If you hurt your _____ (fill in body part name) and it hurts to do any movement (here I used the example of a squat), your body is most definitely telling you that movement is not right for you right now. Sometimes, rest is really the best way to heal. If you sprain an ankle, resting it is one of the best first steps in recovery. But that's not the kind of pain I'm talking about here. What I'm talking about is that nagging pain that has been there a while (maybe since that ski accident 15 years ago) and it gets worse every time you do a specific movement (like a sore knee when you squat or shoulder in downward dog pose). You know what I mean right? We've all been there. It's annoying and hard to know what to do about it, so mostly we do nothing and simply avoid the painful movement. Some of us have elaborate stretching and rolling routines and see multiple professionals (like a massage therapist) on a regular basis just to keep moving.
Why is that a bad idea? If you stop doing a movement and don't address the underlying cause, you will never be comfortable in that movement again.
So how do you deal with a knee that is sore every time you squat? The simple answer is that you change the load. If there is pain in a movement, that means that the load in that movement is currently too much for the tissues. See if you can move through the range of motion without your body weight added (like a push up with hands on the wall instead of floor) or try to strengthen tissues in your pain-free range (like hold a 1/4 squat with pulses)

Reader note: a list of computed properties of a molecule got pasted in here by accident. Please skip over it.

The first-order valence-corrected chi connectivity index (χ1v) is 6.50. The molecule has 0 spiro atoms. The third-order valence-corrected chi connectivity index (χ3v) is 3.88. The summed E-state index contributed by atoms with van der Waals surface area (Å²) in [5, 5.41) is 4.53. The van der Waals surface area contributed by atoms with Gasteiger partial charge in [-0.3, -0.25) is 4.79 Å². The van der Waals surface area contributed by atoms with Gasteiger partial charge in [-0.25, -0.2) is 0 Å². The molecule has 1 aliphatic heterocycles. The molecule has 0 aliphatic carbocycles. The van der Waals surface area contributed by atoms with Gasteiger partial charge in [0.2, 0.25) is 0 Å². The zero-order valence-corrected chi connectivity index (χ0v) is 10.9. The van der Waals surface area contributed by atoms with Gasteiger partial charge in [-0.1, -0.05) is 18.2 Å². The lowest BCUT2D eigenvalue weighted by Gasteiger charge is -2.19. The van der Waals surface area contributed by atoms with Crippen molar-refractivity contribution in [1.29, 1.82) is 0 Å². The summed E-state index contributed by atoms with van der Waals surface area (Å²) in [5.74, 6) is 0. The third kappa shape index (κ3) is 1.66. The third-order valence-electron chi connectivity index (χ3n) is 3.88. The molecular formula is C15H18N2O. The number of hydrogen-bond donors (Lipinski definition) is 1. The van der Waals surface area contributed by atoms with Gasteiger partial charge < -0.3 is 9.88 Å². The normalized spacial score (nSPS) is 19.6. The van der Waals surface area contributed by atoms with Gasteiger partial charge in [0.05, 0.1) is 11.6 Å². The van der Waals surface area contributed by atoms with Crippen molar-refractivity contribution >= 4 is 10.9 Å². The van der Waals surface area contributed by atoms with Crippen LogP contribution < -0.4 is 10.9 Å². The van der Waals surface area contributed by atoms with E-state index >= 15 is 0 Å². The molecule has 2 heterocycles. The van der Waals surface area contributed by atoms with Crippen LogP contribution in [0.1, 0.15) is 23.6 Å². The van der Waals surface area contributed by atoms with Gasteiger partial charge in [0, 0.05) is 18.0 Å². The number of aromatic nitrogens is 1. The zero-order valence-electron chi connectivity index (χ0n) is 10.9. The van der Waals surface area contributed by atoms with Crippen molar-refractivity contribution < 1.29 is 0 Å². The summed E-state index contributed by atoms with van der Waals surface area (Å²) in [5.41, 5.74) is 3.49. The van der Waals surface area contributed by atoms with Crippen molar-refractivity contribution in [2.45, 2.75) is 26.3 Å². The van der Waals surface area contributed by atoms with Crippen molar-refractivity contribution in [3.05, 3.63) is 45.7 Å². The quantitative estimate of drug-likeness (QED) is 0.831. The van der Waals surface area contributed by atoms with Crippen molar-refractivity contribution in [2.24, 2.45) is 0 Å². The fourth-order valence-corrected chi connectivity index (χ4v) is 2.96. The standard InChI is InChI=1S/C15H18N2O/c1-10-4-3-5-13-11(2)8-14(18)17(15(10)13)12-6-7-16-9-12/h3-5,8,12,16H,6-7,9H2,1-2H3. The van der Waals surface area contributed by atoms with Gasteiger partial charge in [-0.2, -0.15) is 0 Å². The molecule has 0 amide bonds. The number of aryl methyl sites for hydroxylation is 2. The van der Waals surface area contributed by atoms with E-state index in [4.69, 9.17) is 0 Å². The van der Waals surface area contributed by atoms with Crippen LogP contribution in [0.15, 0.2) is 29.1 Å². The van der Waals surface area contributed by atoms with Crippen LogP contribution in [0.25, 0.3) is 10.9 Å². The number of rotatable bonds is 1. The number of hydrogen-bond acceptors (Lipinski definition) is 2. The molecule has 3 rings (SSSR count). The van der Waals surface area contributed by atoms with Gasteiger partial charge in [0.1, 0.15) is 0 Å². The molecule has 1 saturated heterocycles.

Check for differences in your range of motion on the 2 sides of your body at the joints involved in the movement. If there's a difference on one side, that could be your culprit. There's tons of corrective exercises out there to help you improve your range of motion. Check in with a good movement coach and they can help you choose good corrective exercises.
There may be some compensation patterns at play causing you pain as well. What's a compensation pattern? Well, if your shoulders don't have the natural range of motion to take your arm overhead, you will find that range of motion somewhere else. In a shoulder, it's common to extend the mid back and thrust the ribs forward or bend the elbow and even hold breath. From my experience working with people on an individual basis, the compensations we hold in our bodies are unique to each of us and are, for the most part, completely under our level of awareness. My advice? Take a video of you moving, watch it back in slow motion and take notes or consult with a good yoga therapist or other movement coach to see if there is a compensation at play that is causing you pain.
Get help! If you've got a trusted movement coach or manual therapist, book yourself an appointment. Because so much of our own movement happens below our level of awareness, having a second set of eyes can be so helpful. Get a massage or osteopathic adjustment to get your tissues back to a 'normal' tension or go for acupuncture to relieve pain. See a yoga therapist to help you retrain your neuromuscular connection. Whatever it is you believe in, go do it.
If you continue to skip a movement, you will lose your ability to do that movement, or at the very least, you will never improve at that movement. Having a bad knee/shoulder is not a life sentence, but it does mean that you need to invest some time in yourself to improve your function and decrease pain. If you want to improve, you can't just wish for it, you've got to do something about it and be brave enough to take a step back so that you can move forward from a more sustainable place.